Double Sharps – Figuring Out The X Factor

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double sharpsWhat are these X’s in my music?  They look a little strange don’t they?  Most likely what you are seeing is double sharps.  Those little signs tell you to raise the pitch of a note two half steps or one whole step.

If you remember from an earlier lesson, one whole step equals two half steps.  In other words, you would move to the right on the piano two keys.

For example, if you start on G and move up two half steps, you would land on A.  G double sharp is really A!

double sharpsThat’s exactly what I think when I read double sharps.  I look at the note and play a whole step above.

Here’s a list of double sharps to help guide you:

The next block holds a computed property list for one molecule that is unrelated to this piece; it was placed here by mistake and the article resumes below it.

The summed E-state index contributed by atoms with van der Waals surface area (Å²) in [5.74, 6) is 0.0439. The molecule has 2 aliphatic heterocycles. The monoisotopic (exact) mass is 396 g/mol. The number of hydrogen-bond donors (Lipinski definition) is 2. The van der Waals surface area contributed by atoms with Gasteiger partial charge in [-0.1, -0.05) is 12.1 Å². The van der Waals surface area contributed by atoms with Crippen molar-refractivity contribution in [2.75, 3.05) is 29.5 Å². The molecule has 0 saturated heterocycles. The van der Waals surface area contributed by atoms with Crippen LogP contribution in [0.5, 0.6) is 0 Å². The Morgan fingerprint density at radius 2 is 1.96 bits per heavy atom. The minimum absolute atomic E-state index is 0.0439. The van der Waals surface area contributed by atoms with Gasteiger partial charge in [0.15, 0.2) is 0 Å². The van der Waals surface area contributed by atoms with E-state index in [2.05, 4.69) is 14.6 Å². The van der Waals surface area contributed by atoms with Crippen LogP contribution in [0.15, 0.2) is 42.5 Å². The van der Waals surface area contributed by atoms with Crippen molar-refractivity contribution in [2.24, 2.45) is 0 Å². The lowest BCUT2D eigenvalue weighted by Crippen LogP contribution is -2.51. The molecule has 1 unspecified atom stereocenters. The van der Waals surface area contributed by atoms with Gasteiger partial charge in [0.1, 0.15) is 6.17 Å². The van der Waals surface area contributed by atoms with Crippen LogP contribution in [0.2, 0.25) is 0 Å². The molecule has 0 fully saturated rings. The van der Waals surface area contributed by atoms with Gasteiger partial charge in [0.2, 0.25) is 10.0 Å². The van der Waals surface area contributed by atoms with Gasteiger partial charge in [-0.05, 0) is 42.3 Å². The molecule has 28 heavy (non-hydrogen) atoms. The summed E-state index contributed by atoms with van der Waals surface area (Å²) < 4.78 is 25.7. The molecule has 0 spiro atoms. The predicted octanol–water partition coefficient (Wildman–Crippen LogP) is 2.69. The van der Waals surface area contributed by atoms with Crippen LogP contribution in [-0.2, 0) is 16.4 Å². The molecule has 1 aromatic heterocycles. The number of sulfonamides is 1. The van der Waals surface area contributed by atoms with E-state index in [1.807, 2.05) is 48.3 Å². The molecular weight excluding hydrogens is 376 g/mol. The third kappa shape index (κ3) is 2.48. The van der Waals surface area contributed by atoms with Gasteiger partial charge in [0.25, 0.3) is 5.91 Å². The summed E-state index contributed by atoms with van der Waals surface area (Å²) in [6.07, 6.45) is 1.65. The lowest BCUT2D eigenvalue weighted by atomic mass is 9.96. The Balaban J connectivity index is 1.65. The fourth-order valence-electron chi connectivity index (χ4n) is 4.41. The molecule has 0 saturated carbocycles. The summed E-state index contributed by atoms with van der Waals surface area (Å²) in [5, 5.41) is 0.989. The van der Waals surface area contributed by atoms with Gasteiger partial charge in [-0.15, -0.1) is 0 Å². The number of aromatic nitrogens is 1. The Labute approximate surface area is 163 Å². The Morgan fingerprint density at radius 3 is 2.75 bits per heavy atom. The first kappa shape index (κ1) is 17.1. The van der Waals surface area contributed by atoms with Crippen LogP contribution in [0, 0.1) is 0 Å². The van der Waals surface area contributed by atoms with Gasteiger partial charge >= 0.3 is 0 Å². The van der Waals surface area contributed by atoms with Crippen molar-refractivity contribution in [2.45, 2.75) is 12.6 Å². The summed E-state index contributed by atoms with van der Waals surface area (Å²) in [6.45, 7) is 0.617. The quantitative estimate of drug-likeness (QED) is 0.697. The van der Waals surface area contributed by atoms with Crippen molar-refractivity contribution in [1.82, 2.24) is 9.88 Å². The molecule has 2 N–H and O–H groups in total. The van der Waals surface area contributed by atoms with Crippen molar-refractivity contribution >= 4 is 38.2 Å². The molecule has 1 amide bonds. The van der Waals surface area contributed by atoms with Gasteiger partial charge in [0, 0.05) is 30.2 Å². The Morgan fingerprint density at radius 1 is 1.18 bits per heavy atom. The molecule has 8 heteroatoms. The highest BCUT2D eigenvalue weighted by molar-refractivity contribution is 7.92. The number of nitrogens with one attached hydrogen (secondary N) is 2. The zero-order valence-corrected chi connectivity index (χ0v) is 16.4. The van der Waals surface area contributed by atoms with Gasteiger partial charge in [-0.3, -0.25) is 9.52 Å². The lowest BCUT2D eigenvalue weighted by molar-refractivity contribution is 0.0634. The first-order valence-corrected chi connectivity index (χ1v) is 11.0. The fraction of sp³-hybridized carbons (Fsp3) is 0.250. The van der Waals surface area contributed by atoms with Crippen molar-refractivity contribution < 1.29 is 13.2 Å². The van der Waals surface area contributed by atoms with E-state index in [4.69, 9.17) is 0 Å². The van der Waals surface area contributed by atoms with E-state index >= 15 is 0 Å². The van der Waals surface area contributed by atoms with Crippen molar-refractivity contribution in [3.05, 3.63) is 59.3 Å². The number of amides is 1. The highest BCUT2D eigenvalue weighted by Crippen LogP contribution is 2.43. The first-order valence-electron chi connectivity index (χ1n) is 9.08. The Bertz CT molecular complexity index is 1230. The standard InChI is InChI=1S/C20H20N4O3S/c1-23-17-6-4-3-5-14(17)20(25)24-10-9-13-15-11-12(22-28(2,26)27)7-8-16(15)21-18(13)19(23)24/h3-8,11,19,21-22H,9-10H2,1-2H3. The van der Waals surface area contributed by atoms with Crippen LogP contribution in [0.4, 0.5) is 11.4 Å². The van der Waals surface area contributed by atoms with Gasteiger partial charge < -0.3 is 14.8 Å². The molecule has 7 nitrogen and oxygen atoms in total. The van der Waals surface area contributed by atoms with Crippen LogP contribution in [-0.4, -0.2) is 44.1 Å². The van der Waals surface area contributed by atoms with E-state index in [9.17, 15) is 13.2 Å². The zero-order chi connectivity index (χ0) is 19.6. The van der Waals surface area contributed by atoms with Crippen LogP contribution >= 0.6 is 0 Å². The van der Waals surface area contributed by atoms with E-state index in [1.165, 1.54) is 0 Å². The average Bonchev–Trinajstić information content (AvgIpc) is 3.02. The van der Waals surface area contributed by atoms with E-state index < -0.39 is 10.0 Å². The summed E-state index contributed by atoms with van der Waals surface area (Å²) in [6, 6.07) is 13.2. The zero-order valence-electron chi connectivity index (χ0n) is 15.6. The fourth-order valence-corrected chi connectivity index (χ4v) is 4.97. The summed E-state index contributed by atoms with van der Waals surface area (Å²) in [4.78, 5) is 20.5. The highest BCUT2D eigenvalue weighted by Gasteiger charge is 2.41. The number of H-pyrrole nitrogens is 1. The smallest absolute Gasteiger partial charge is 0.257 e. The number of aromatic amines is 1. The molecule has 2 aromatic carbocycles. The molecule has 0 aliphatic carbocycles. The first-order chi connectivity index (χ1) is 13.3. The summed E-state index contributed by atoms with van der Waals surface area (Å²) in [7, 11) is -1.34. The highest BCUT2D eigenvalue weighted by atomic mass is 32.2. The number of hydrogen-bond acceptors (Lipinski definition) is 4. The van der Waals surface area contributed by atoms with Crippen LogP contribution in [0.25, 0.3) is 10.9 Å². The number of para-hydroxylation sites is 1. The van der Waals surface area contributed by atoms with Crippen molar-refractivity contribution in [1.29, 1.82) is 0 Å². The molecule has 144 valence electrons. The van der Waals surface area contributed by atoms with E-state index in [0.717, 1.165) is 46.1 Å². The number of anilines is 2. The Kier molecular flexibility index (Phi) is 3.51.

C double sharp = D
D double sharp = E
E double sharp = F#
F double sharp = G
G double sharp = A
A double sharp = B
B double sharp = C#

What if I have an F# in the key signature and a F double sharp is written in the music?  What do I do now?

You have two choices:

1. Ignore the key signature and treat it as an F double sharp (G) by raising the pitch one whole step or,

2. Think of it as raising an F# a half step.

double sharpsWhen I see double sharps in my music, I prefer to not think about the key signature at all and just focus on raising the note written on the staff two half steps.  This means following the two half step or one whole step rule of a double sharp, regardless of what sharps are in the key signature.  I find this the easiest and least complex way of thinking about it.

Double sharps are used as a way of altering notes on the staff just like a sharp.  The only difference is that a double sharp raises the pitch of a note two half steps instead of one.  Don’t let these little X’s fool you.  They are just as easy to learn as any other symbol in music.

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